false imprisonment


false imprisonment
The unlawful restraint by one person of the physical liberty of another. 22 Am J False Imp § 1. An unlawful violation of the personal liberty of another, whether considered as a tort or a crime. Parrot v Bank of America Nat. Trust & Sav. Asso. 97 Cal App 2d 14, 217 P2d 89, 35 ALR2d 263. To constitute an unlawful arrest or a false imprisonment, it is not necessary that force be used. The wrong done is one which may be committed by acts or by words, or by both. An unlawful restraint of the person, or an interference with his personal liberty, is essential, but he is deemed to have been put under restraint if words or acts induced a reasonable apprehension that force would be used, if he did not submit. In short, any unlawful exercise or show of force, by which a person is compelled to remain where he does not wish to remain or to go where he does not wish to go is an unlawful arrest. Durgin v Cohen, 168 Minn 77, 209 NW 532.

Ballentine's law dictionary. . 1998.

Look at other dictionaries:

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  • False imprisonment — Imprison ment Im*pris on ment, n. [OE. enprisonment; F. emprisonnement.] The act of imprisoning, or the state of being imprisoned; confinement; restraint. [1913 Webster] His sinews waxen weak and raw Through long imprisonment and hard constraint …   The Collaborative International Dictionary of English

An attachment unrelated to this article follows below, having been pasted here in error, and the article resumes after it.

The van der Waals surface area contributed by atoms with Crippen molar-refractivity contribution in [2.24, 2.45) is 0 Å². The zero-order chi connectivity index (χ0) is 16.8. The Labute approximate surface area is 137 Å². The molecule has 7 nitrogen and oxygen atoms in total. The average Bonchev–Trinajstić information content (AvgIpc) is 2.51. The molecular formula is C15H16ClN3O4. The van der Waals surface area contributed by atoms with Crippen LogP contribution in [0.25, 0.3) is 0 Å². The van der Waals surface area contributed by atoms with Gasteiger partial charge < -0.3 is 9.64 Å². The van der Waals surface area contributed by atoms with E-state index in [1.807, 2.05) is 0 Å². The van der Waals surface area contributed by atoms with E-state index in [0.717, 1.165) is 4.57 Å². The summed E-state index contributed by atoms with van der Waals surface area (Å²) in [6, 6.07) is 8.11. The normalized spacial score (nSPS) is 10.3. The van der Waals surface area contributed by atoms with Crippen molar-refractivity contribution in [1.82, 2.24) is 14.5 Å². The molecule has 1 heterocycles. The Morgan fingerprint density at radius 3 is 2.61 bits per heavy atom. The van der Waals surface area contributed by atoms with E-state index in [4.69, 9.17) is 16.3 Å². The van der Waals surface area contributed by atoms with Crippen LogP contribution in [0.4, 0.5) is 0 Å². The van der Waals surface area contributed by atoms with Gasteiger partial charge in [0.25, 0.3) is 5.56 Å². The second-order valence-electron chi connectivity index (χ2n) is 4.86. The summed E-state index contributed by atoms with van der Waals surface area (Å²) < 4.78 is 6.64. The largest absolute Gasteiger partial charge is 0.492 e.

• false imprisonment — false im prisonment noun uncount the crime of preventing someone from leaving a place when you have no legal right to do this …   Usage of the words and phrases in modern English

  • false imprisonment — false′ impris′onment n. law the unlawful restraint of a person from exercising the right to freedom of movement • Etymology: 1760–70 …   From formal English to slang

  • false imprisonment — noun Date: 14th century imprisonment of a person contrary to law …   New Collegiate Dictionary

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